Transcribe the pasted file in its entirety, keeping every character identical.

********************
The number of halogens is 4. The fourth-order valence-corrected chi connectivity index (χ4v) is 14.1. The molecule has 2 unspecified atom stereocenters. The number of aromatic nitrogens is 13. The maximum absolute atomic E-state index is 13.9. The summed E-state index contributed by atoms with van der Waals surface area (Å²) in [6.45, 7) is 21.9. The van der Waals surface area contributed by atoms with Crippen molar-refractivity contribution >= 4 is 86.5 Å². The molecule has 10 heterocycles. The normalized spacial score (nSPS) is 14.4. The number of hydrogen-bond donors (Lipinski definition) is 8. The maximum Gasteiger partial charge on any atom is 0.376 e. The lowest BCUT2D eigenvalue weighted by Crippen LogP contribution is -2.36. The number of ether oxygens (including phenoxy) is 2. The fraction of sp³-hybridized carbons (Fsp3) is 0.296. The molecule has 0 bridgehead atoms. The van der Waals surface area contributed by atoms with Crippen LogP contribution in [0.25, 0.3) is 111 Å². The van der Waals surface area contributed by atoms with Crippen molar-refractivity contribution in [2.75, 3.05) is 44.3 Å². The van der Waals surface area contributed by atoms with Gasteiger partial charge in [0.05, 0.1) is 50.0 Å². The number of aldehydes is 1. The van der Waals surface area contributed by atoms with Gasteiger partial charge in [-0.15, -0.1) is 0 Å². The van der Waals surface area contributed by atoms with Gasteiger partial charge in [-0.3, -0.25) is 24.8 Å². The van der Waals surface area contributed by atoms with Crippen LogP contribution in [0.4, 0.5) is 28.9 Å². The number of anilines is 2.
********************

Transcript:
The number of halogens is 4. The fourth-order valence-corrected chi connectivity index (χ4v) is 14.1. The molecule has 2 unspecified atom stereocenters. The number of aromatic nitrogens is 13. The maximum absolute atomic E-state index is 13.9. The summed E-state index contributed by atoms with van der Waals surface area (Å²) in [6.45, 7) is 21.9. The van der Waals surface area contributed by atoms with Crippen molar-refractivity contribution >= 4 is 86.5 Å². The molecule has 10 heterocycles. The normalized spacial score (nSPS) is 14.4. The number of hydrogen-bond donors (Lipinski definition) is 8. The maximum Gasteiger partial charge on any atom is 0.376 e. The lowest BCUT2D eigenvalue weighted by Crippen LogP contribution is -2.36. The number of ether oxygens (including phenoxy) is 2. The fraction of sp³-hybridized carbons (Fsp3) is 0.296. The molecule has 0 bridgehead atoms. The van der Waals surface area contributed by atoms with Crippen LogP contribution in [0.25, 0.3) is 111 Å². The van der Waals surface area contributed by atoms with Crippen molar-refractivity contribution in [2.75, 3.05) is 44.3 Å². The van der Waals surface area contributed by atoms with Gasteiger partial charge in [0.05, 0.1) is 50.0 Å². The number of aldehydes is 1. The van der Waals surface area contributed by atoms with Gasteiger partial charge in [-0.15, -0.1) is 0 Å². The van der Waals surface area contributed by atoms with Gasteiger partial charge in [-0.3, -0.25) is 24.8 Å². The van der Waals surface area contributed by atoms with Crippen LogP contribution in [0.4, 0.5) is 28.9 Å². The number of anilines is 2.